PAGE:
Duets for Lovers and Dreamers


Duets for Lovers and DreamersCover photo by Michelle McFarlane

fortyfivedownstairs is one of my favourite theatres in Melbourne. I am yet to be disappointed by any of the shows I’ve seen there. You have only to walk down the stairs to the delightfully grungy space below to know you’re about to have your senses courted.

Duets for Lovers and Dreamers, a tantalizing combination of theatre, music, dance and multi-media, woos your senses with its clever artistry and then claims them with its heart. Writer, Sandra Fiona Long, describes it as ‘like a song cycle, translated into theatre’.

The script comprises six stories, or duets, that take everyday activities and render them both painfully intimate and wholly transformed. Occasionally the result is too oblique and the narrative is obscured, particularly in the case of the last duet, Girl Up a Tree With Clouds. Despite this infrequent clumsiness in an otherwise beautifully crafted text, Duets for Lovers and Dreamers is an astounding piece of theatre.

It’s a tricky thing to seamlessly combine so many genres of performance in a one hour show, but director Naomi Steinborner, along with an exceptionally talented group of designers and performers, has achieved it. The music, composed by James Hullick, is inspiringly unique. Emily Barrie’s set design is beautiful in the space. The paper screens cleverly and stunningly transform every duet with an uncanny simplicity, and the video projections by Nicholas Verso and D.B Valentine then add a complexity to the whole production that lifts it to a whole other level.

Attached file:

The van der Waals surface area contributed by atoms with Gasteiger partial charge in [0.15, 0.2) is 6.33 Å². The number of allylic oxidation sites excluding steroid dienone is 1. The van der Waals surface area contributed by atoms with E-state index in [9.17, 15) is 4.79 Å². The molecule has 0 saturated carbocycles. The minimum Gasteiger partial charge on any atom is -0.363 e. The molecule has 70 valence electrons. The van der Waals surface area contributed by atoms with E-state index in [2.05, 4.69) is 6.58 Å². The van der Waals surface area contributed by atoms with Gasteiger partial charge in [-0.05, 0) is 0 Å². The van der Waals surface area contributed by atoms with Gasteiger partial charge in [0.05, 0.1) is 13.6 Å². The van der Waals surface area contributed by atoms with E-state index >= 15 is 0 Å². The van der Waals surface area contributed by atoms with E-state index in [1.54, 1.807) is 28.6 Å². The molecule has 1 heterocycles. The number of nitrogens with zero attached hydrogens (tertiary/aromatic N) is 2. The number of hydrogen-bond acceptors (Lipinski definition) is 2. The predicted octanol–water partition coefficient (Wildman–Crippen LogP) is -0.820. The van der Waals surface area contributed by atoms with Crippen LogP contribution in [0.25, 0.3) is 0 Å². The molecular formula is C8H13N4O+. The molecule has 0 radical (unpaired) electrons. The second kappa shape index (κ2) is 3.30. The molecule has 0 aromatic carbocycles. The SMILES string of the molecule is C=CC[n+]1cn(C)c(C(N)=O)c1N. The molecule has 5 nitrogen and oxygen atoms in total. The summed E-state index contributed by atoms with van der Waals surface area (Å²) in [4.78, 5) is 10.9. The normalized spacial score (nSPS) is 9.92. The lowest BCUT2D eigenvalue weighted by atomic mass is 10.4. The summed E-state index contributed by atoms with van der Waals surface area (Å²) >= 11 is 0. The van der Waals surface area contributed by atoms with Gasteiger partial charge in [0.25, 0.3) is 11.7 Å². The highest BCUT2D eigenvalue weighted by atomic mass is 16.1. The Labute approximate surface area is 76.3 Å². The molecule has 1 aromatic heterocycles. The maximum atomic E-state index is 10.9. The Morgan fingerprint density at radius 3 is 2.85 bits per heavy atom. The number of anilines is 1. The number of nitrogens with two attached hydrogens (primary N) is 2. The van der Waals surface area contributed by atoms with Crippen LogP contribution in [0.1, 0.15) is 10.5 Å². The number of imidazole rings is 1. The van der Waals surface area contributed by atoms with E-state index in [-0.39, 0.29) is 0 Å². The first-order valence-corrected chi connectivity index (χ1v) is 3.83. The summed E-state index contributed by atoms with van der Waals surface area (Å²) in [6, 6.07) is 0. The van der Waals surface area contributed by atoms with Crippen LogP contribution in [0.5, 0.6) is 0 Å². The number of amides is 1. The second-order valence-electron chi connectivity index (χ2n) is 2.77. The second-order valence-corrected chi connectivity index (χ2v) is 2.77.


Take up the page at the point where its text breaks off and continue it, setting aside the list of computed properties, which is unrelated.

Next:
But the highlight of Duets for Lovers and Dreamers is the performances. This is one exceptional cast, all with beautiful singing voices and all capable of an aching restraint that has you inching forward in your seat. Helen Morse is breathtaking in this production. In perhaps the most touching duet (certainly the one with the strongest narrative) an old woman lets herself remember the ecstasy and the tragedy of her marriage and, with just one word, Morse reduced me to tears with an alacrity that surprised me. Dancer Matt Cornell is simply exquisite, and the voice work of actors Phillip McInnes and Katherine Tonkin is extraordinary. The contemporary vocal music by the cast is faultless, with some beautifully unexpected moments, including Cornell’s beatboxing and a haunting lament by Morse.

Duets for Lovers and Dreamers is one of the most seamless productions I’ve ever seen. It makes you realise how unbearable life would be without art.


Duets for Lovers and Dreamers
by Sandra Fiona Long

Directed by Naomi Steinborner

Venue: fortyfivedownstairs | 45 Flinders Lane, Melbourne
Dates: 19 November - 5 December, 2010
Times: Tue - Sat 7.30pm, Sun 6.00pm
Matinee: Sun 28 @ 2.00pm
Tickets: Full $30 | Concession $25
Bookings: 03 9662 9966 | http://www.fortyfivedownstairs.com



Most read Melbourne reviews

www.murielsweddingthemusical.com

This is an outstanding production on every level, which far exceeds any other musical adaptation...


West Side Story

In any field there are the standards, the yardstick by which all others in that arena are...


Cold Lasagne Hate Myself 1999 | James Acaster

You may have seen him on Netflix with his quirky style and very well crafted material. If you...


Not Quite White | Vanessa Steinberg

Steinberg opens with a long, graphic diatribe about dating as a 53-year-old serial divorcee with...


Go Solo | Paul McDermott and Gatesy

If you’re a fan of a particular muso or comic, you’ve probably wondered what they’re like at...


Sign up for our newsletter

* indicates required